Mobile // Mobile Devices
10:07 AM

iPhone Ousts BlackBerry From Boardroom, iPass Says

Nearly all mobile professionals now use smartphones--and more choose iPhones than BlackBerrys, new iPass study says.

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A stunning 95% of mobile workers now own smartphones, up from 85% last year, according to a new study coming from mobility purveyor iPass. Nine of out 10 mobile employees are using their smartphones for work purposes, which is a 26% increase from last year.

More significantly, the percentage of mobile employees using Apple's iPhone climbed to 45%--well ahead of the 32% of mobile professionals using Research In Motion's BlackBerry smartphones. Apple's share bounced up significantly from 31.1% last year, while RIM's declined only slightly from 35% last year.

Android, meanwhile, doubled its share of the mobile professional market to 21% -- putting it ahead of Nokia's Symbian platform.

iPass attributes the rise in smartphone usage and the iPhone's big leap over BlackBerrys to the growing prevalence of "bring your own device" policies being adopted by enterprises. iPass notes that personal smartphones account for 42% of the smartphones in the workplace, up from 34% last year. That means more than four out of 10 mobile workers are providing their own smartphones for business use. Work-provisioned smartphones dropped from 66% to 58% of the total number of smartphones used in the enterprise.

[Learn how to lock down the flood of BYOD smartphones in the enterprise. See the Pocket Guide To Securing Mobile Devices.]

"Today's mobile employees are critical to the success of every enterprise, contributing 240 more work hours a year than their non-mobile counterparts. Connectivity is essential because work is no longer where you go but what you do," said Evan Kaplan, president and CEO of iPass, in the report. "While increasing iPhone usage in the workplace was inevitable, this is the tipping point when the iPhone has overcome the Blackberry on its traditional enterprise turf, and business smartphones are in the hands of nearly every knowledge worker."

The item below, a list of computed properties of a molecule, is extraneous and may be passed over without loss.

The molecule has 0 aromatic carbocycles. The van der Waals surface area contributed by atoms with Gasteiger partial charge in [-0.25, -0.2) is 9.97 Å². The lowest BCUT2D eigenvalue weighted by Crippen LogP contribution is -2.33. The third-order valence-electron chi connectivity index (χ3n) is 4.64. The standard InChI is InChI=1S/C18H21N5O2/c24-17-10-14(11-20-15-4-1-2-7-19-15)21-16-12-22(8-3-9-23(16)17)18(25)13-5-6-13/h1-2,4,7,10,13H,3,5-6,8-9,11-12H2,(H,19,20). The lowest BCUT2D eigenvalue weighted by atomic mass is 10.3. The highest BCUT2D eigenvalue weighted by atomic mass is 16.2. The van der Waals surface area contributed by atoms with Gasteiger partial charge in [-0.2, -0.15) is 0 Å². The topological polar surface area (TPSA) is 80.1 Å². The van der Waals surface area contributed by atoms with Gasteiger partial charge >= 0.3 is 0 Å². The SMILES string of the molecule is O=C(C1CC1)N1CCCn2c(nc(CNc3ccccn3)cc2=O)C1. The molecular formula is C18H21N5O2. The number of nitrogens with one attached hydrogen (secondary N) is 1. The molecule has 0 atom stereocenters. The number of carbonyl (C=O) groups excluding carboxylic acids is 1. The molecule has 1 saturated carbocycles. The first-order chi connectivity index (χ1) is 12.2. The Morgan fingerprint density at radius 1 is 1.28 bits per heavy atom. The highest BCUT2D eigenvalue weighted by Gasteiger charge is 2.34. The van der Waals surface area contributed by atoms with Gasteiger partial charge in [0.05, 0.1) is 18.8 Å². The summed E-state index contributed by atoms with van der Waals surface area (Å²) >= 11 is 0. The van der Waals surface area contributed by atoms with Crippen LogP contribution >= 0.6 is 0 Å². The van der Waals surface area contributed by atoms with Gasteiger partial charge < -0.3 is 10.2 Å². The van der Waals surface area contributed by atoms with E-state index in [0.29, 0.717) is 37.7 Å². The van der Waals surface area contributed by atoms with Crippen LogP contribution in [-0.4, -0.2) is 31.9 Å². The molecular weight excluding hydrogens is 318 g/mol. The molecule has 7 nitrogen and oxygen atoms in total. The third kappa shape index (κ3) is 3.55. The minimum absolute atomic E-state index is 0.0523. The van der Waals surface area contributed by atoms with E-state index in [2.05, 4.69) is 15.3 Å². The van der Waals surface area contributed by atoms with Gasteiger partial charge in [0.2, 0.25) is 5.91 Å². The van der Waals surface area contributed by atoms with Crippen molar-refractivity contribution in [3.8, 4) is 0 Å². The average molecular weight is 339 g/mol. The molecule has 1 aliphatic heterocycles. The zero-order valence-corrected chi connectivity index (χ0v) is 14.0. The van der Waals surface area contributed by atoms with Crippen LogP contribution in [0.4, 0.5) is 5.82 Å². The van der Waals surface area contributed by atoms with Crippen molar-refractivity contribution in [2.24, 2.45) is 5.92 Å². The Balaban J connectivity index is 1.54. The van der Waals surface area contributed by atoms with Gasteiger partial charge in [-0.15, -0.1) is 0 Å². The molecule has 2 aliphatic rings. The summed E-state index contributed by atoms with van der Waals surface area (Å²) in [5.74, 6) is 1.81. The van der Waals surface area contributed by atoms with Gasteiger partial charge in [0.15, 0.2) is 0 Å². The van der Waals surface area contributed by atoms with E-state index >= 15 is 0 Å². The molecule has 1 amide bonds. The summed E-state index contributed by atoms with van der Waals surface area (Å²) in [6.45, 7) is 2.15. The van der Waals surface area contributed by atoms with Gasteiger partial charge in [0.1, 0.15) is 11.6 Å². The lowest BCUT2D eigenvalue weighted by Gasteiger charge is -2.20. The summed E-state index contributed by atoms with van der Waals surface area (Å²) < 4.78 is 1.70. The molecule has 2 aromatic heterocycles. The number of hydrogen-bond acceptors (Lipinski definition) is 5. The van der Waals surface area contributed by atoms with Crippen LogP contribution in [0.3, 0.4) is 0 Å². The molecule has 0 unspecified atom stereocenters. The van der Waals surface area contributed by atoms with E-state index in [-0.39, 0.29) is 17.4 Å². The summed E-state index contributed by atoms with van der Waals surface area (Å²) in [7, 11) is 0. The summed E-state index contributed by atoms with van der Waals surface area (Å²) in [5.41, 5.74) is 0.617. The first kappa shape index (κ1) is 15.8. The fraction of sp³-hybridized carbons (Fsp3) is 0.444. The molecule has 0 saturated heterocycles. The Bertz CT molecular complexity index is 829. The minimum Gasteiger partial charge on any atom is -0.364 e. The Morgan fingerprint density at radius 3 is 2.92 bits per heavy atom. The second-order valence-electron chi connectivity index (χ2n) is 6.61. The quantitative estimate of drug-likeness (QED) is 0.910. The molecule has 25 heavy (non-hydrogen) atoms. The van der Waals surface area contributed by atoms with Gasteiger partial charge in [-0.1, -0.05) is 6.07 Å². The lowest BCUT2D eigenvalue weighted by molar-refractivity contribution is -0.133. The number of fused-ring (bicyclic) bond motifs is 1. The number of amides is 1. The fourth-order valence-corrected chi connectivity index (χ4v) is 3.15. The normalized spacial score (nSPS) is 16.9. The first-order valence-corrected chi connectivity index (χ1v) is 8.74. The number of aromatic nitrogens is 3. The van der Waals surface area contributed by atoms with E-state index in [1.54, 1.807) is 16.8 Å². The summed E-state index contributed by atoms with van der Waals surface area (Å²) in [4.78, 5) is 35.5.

But all this connectivity comes at a cost.

The Mobile Workforce Report found that mobile workers have become addicted to their devices, losing sleep, and skipping exercise and other events in order to stay on top of things. Six out of 10 workers admit that they would feel "disoriented, distraught, or lonely" if their smartphone were taken away from them for a week.

A startling 33% of mobile employees claim to be sleeping less due to work, and 25% say they sleep fewer than six hours per night. Also, 60% of mobile employees report not exercising at all due to their connectivity to work.

IT hopefully sees the same thing that iPass did--mobile employees see themselves as highly proficient when it comes to technology. This means 81% of them are calling the helpdesk only as a last resort when facing the most dire straits. (Is this true, IT workers? Can you corroborate?)

The number of tablets being used by mobile employees has jumped, too, climbing from 33% in the second quarter of 2011 to 44% in the third quarter. That's amazing penetration for tablets, which have really only come to the fore in the last 19 months.

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User Rank: Apprentice
11/18/2011 | 7:01:35 PM
re: iPhone Ousts BlackBerry From Boardroom, iPass Says
More signs that mobility is changing the way we work. Just a year or so ago, it was workers in the office who thought the mobile workers were less connected. That perception may be shifting as teleworkersGÇöparticularly those choosing their own deviceGÇöstay connected 24/7. What are others experiencing inside or outside the office?
User Rank: Apprentice
11/17/2011 | 6:58:37 PM
re: iPhone Ousts BlackBerry From Boardroom, iPass Says
Not so long ago one of the IT folks dropped by my office and asked about my 1,200 dollar Cisco phone. I looked at my desk and realized I placed the phone in a drawer over 6 months ago and basically forgot about it. I have only one communications devise and that is a iPhone. I have my Cisco iPhone application active at all times including Skype for my family, VIBER for my friends located in Latin America and a assortment of SMS apps especially the new LYNC SMS application we are evaluating. When I first transitioned I found the iPhone to be somewhat uncomfortable on long calls and the speakerphone was subject to issues with background noise. I then purchased a iFusion docking station in order to have a normal handset and quality speakerphone. This is the point I laid to rest my Cisco phone and never looked back. My iPhone docked in my iFusion has everything I need and more. Nothing beats this combination including the fact IGÇÖm keeping the radiation away from the brain. Nothing on the market comes close to iPhone and if you have a Cisco try the mobile application for its much better than the real phone.

My Cisco phone was repossessed
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